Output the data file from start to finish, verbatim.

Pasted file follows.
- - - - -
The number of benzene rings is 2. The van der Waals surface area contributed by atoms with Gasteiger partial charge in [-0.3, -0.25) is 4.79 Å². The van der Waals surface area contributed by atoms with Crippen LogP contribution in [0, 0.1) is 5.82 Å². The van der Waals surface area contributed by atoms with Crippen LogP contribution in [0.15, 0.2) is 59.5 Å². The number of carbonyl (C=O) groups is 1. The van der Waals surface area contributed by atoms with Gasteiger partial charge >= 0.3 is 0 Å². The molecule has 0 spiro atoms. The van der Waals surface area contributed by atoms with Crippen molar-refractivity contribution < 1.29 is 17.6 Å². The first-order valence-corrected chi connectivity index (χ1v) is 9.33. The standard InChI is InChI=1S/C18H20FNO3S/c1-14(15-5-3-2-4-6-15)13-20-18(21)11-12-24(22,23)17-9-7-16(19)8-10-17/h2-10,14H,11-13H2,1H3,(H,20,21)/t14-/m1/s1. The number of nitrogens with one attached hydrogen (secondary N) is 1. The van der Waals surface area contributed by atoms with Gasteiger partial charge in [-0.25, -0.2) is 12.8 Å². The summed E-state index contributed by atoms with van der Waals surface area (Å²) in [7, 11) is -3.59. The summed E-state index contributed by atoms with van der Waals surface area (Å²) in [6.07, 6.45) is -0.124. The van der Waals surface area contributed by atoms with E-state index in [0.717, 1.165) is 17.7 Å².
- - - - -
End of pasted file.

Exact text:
The number of benzene rings is 2. The van der Waals surface area contributed by atoms with Gasteiger partial charge in [-0.3, -0.25) is 4.79 Å². The van der Waals surface area contributed by atoms with Crippen LogP contribution in [0, 0.1) is 5.82 Å². The van der Waals surface area contributed by atoms with Crippen LogP contribution in [0.15, 0.2) is 59.5 Å². The number of carbonyl (C=O) groups is 1. The van der Waals surface area contributed by atoms with Gasteiger partial charge >= 0.3 is 0 Å². The molecule has 0 spiro atoms. The van der Waals surface area contributed by atoms with Crippen molar-refractivity contribution < 1.29 is 17.6 Å². The first-order valence-corrected chi connectivity index (χ1v) is 9.33. The standard InChI is InChI=1S/C18H20FNO3S/c1-14(15-5-3-2-4-6-15)13-20-18(21)11-12-24(22,23)17-9-7-16(19)8-10-17/h2-10,14H,11-13H2,1H3,(H,20,21)/t14-/m1/s1. The number of nitrogens with one attached hydrogen (secondary N) is 1. The van der Waals surface area contributed by atoms with Gasteiger partial charge in [-0.25, -0.2) is 12.8 Å². The summed E-state index contributed by atoms with van der Waals surface area (Å²) in [7, 11) is -3.59. The summed E-state index contributed by atoms with van der Waals surface area (Å²) in [6.07, 6.45) is -0.124. The van der Waals surface area contributed by atoms with E-state index in [0.717, 1.165) is 17.7 Å².